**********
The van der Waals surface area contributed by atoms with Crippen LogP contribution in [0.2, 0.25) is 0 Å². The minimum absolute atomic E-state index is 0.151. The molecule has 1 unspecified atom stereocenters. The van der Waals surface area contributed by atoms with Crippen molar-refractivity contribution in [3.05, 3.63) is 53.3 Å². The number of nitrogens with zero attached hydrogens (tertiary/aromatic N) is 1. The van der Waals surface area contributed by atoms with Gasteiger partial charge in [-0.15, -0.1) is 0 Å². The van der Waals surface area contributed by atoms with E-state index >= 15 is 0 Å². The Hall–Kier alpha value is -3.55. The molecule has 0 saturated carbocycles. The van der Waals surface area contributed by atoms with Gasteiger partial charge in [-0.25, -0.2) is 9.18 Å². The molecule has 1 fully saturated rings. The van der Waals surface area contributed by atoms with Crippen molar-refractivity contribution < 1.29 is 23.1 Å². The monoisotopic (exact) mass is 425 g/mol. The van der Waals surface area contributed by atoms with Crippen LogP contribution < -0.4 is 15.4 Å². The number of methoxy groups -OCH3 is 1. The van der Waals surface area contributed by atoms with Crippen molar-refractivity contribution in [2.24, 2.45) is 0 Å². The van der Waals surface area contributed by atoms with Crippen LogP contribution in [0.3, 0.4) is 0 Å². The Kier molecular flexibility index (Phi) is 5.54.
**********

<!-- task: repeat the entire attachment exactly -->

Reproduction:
The van der Waals surface area contributed by atoms with Crippen LogP contribution in [0.2, 0.25) is 0 Å². The minimum absolute atomic E-state index is 0.151. The molecule has 1 unspecified atom stereocenters. The van der Waals surface area contributed by atoms with Crippen molar-refractivity contribution in [3.05, 3.63) is 53.3 Å². The number of nitrogens with zero attached hydrogens (tertiary/aromatic N) is 1. The van der Waals surface area contributed by atoms with Gasteiger partial charge in [-0.15, -0.1) is 0 Å². The van der Waals surface area contributed by atoms with E-state index >= 15 is 0 Å². The Hall–Kier alpha value is -3.55. The molecule has 0 saturated carbocycles. The van der Waals surface area contributed by atoms with Gasteiger partial charge in [-0.25, -0.2) is 9.18 Å². The molecule has 1 fully saturated rings. The van der Waals surface area contributed by atoms with Crippen molar-refractivity contribution < 1.29 is 23.1 Å². The monoisotopic (exact) mass is 425 g/mol. The van der Waals surface area contributed by atoms with Crippen LogP contribution < -0.4 is 15.4 Å². The number of methoxy groups -OCH3 is 1. The van der Waals surface area contributed by atoms with Crippen molar-refractivity contribution in [2.24, 2.45) is 0 Å². The van der Waals surface area contributed by atoms with Crippen LogP contribution in [0.3, 0.4) is 0 Å². The Kier molecular flexibility index (Phi) is 5.54.